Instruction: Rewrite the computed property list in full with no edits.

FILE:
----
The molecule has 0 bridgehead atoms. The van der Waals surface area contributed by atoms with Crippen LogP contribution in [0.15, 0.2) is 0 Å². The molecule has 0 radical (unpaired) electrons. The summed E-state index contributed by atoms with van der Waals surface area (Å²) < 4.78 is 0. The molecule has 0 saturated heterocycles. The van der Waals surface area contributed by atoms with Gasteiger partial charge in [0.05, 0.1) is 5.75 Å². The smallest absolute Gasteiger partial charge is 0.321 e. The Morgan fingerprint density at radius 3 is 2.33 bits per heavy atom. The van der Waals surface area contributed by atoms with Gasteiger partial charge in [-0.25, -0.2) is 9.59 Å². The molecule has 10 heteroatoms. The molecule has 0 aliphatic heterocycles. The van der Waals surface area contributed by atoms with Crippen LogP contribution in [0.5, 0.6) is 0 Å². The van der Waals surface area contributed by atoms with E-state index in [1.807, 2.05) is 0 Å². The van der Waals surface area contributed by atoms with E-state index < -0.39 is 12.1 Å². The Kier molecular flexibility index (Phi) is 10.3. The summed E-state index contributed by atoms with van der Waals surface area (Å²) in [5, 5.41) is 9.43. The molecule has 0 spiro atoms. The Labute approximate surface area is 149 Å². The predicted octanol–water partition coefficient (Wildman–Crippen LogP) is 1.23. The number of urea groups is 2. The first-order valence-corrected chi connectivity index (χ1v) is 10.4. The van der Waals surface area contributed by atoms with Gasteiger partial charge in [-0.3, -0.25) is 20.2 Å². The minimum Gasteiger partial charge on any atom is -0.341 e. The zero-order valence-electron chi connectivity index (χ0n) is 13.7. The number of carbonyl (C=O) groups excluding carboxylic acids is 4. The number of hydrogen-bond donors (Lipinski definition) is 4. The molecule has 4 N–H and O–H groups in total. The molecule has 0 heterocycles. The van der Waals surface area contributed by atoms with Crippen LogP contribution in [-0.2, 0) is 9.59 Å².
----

The molecule has 0 bridgehead atoms. The van der Waals surface area contributed by atoms with Crippen LogP contribution in [0.15, 0.2) is 0 Å². The molecule has 0 radical (unpaired) electrons. The summed E-state index contributed by atoms with van der Waals surface area (Å²) < 4.78 is 0. The molecule has 0 saturated heterocycles. The van der Waals surface area contributed by atoms with Gasteiger partial charge in [0.05, 0.1) is 5.75 Å². The smallest absolute Gasteiger partial charge is 0.321 e. The Morgan fingerprint density at radius 3 is 2.33 bits per heavy atom. The van der Waals surface area contributed by atoms with Gasteiger partial charge in [-0.25, -0.2) is 9.59 Å². The molecule has 10 heteroatoms. The molecule has 0 aliphatic heterocycles. The van der Waals surface area contributed by atoms with Crippen LogP contribution in [0.5, 0.6) is 0 Å². The van der Waals surface area contributed by atoms with E-state index in [1.807, 2.05) is 0 Å². The van der Waals surface area contributed by atoms with E-state index < -0.39 is 12.1 Å². The Kier molecular flexibility index (Phi) is 10.3. The summed E-state index contributed by atoms with van der Waals surface area (Å²) in [5, 5.41) is 9.43. The molecule has 0 spiro atoms. The Labute approximate surface area is 149 Å². The predicted octanol–water partition coefficient (Wildman–Crippen LogP) is 1.23. The number of urea groups is 2. The first-order valence-corrected chi connectivity index (χ1v) is 10.4. The van der Waals surface area contributed by atoms with Gasteiger partial charge in [-0.3, -0.25) is 20.2 Å². The minimum Gasteiger partial charge on any atom is -0.341 e. The zero-order valence-electron chi connectivity index (χ0n) is 13.7. The number of carbonyl (C=O) groups excluding carboxylic acids is 4. The number of hydrogen-bond donors (Lipinski definition) is 4. The molecule has 4 N–H and O–H groups in total. The molecule has 0 heterocycles. The van der Waals surface area contributed by atoms with Crippen LogP contribution in [-0.2, 0) is 9.59 Å².